I slept in, a little celebration treat to myself for hiking to 9:45pm the night before so I could touh the 2000 mile mark. I woke cold and feeling damp. Once I pulled myself from my tent and packednup I realized a fog was starting to set in.
I hiked on, with my hoddy still on and zipped up. In the back of my mind I thought “Welcome to the Pacific North West” sarcastically. As I shuffeled on with my hot coffee in hand I started to hear the sound of cars on the approaching highway. Once I reached it, I met Stallion who was sitting there smoking a rolled cigarette, debating if he was going to go into town fpr breakfest. I bid him good luck and pressed up the hill across the highway. To my amusement there was a few boxes of wine left at the trailhead, I chuckled and went on.
The dead trees and the invading mist looked like what I imagine the entrance to Mordor would seem like. Although it seemed daunting at first, it was pretty cool. The white trees stood like skeletons amongst the new growth. The mist rolled on. Soon I met Dave, a section hiker who was trekking at a darn good pace and we chatted on for a bit as the rain threatened.
Wind kicked up and as we turned a corner, I found a little cubby for a snack and bid Dave good luck. I chowed down. After finishing the push up the ridge the other side seemed like night and day different. It was warm and th sun burst through the foggy clouds. Soon I heard the voices of 2 happy trail runners who quickly passed me by.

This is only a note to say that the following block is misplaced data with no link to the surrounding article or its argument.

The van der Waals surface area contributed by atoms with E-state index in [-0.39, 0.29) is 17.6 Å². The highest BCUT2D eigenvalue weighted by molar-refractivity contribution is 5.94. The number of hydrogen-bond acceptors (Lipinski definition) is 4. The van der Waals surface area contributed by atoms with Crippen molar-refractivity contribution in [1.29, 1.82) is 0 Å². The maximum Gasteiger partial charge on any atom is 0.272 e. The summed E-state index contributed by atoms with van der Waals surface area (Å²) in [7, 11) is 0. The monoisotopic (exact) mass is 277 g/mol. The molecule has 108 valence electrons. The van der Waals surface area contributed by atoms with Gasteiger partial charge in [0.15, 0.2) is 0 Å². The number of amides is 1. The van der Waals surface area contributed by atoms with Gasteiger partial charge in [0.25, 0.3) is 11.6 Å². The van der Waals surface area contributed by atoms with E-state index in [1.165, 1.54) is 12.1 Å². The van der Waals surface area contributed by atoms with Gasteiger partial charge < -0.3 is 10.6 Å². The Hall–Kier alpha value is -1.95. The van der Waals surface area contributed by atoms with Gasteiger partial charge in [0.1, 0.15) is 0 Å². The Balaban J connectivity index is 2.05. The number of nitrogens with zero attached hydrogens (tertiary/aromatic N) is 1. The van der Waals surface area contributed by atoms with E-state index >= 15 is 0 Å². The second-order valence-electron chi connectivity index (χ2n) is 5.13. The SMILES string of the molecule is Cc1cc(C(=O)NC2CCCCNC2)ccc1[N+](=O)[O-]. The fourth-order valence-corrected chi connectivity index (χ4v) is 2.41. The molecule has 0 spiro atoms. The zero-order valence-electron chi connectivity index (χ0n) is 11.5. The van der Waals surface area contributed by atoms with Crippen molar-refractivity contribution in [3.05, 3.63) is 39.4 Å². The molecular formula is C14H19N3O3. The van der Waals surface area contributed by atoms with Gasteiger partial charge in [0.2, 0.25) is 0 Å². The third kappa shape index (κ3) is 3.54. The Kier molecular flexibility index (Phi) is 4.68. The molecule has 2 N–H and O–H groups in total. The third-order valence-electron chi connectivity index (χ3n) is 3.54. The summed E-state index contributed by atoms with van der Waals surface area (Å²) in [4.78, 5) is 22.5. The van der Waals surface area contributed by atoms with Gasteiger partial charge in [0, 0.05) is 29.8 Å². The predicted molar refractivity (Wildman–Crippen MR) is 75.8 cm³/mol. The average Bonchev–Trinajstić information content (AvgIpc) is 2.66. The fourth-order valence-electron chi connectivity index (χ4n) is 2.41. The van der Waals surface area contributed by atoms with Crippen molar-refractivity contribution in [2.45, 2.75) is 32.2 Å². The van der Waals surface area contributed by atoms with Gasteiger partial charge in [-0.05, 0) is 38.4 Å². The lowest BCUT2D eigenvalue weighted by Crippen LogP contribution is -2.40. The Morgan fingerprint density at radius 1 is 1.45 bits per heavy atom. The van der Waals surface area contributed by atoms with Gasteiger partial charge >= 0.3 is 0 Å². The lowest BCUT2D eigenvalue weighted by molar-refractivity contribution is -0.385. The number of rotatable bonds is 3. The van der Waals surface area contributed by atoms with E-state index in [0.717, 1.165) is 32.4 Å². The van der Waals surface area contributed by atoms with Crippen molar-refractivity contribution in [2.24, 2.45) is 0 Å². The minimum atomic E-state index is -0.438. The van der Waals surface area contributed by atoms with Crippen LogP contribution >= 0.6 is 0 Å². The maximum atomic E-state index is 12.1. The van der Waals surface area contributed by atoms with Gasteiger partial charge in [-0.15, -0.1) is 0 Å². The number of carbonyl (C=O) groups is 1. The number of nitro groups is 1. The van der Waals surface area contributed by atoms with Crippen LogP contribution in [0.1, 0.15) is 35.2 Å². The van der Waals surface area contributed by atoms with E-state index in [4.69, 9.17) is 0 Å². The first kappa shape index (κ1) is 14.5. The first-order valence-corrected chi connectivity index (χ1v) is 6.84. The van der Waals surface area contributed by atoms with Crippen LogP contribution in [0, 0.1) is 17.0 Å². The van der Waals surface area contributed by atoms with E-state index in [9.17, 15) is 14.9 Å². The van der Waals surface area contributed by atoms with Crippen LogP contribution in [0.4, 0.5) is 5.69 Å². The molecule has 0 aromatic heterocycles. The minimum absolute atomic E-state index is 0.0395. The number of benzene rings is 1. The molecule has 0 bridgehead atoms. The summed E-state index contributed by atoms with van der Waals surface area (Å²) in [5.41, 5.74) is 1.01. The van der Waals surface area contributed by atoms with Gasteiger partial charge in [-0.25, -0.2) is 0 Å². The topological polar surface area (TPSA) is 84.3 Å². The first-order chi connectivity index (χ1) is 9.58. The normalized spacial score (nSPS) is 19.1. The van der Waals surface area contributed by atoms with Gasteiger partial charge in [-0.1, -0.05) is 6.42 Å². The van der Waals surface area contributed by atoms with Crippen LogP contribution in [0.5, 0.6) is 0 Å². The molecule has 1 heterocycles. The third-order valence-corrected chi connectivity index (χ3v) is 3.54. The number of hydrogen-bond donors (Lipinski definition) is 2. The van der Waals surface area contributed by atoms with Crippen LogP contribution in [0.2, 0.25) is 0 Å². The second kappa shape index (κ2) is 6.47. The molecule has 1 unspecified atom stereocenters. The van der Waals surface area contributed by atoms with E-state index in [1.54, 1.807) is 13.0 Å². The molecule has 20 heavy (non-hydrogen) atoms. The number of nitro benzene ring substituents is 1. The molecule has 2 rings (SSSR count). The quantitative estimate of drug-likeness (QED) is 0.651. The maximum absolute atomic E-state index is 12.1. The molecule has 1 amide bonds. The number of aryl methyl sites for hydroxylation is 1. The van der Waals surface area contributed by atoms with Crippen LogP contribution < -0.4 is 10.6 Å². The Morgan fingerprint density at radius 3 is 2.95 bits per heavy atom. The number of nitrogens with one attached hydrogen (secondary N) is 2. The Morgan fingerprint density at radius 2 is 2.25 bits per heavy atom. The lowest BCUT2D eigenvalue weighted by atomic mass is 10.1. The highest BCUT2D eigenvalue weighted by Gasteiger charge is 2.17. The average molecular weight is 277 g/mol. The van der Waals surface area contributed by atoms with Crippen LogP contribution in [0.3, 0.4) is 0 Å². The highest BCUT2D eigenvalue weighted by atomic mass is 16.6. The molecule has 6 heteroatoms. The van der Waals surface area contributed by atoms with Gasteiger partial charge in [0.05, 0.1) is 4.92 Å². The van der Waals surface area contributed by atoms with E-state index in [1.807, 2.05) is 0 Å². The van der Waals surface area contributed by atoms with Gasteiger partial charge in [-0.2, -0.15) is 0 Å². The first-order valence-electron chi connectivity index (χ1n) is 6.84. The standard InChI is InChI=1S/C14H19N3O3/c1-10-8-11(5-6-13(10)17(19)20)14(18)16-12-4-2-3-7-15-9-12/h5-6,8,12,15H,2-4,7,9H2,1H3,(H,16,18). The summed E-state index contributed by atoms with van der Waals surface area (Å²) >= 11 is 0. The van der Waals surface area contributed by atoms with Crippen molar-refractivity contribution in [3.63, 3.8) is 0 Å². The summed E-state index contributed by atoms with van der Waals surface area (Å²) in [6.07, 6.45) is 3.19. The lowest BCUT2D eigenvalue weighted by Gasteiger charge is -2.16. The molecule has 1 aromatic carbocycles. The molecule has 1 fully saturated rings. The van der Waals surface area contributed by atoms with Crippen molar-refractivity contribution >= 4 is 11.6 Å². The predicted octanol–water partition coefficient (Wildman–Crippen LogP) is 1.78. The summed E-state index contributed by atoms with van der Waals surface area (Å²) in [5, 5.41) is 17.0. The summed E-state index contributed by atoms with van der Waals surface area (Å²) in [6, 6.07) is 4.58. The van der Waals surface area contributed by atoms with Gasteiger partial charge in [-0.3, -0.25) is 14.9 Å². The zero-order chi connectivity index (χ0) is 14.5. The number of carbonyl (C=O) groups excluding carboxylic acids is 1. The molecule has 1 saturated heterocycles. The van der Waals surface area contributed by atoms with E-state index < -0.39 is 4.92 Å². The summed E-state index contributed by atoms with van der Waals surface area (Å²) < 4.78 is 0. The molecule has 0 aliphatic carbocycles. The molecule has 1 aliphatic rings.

After a nice decent I came upon Rockpile Lake where Dave, his brother, and a few others were gathered. After a quick chat and a rest I pressed on. Soon Mt Jefferson came into view. The peak was shrouded in cloud and it looked pretty awesome! I gazed at it as the ridge drew me closer. Finally the trail turned and started a rapid decent, past lakes, down through thick trees, until finally coming to Milk Creek. Several hikers were there, filtering water and I felt crouded. After finding my way across I pressed on and up the hill.
The burn area I entered was impressive to say the least. It was singed black, although some growth could be seen. You would walk for a while and then hear a quick snap of a tree, as if there was a large animal nearby. Head snapping in the direction, there would be nothing, just the decaying forest looming back. I pressed on after gathering some water.
The sun began to set and I quikened my pace. I carefully crossed Russell Creek which had a thunderous voice and water crashed down that could easily sweep you away. Then I pressed up the final hill in darkness to find a camp, mostly full. I found a little flat pad near the creek and plopped down. I figured the sound of water would muffle me setting up, and soon after the nightly chores, I was in my tent ready for rest!
Dave – 50s FromCentralia, OR. A section hiker and a self employed carponter, he and his brother are chipping away at the PCT. They hope to do the full push once the kids move out, but until then Sectioning will have to do. Hes a tall fella with a quick stride and a great ability to hold a full conversation in that full stride without wayning in breath.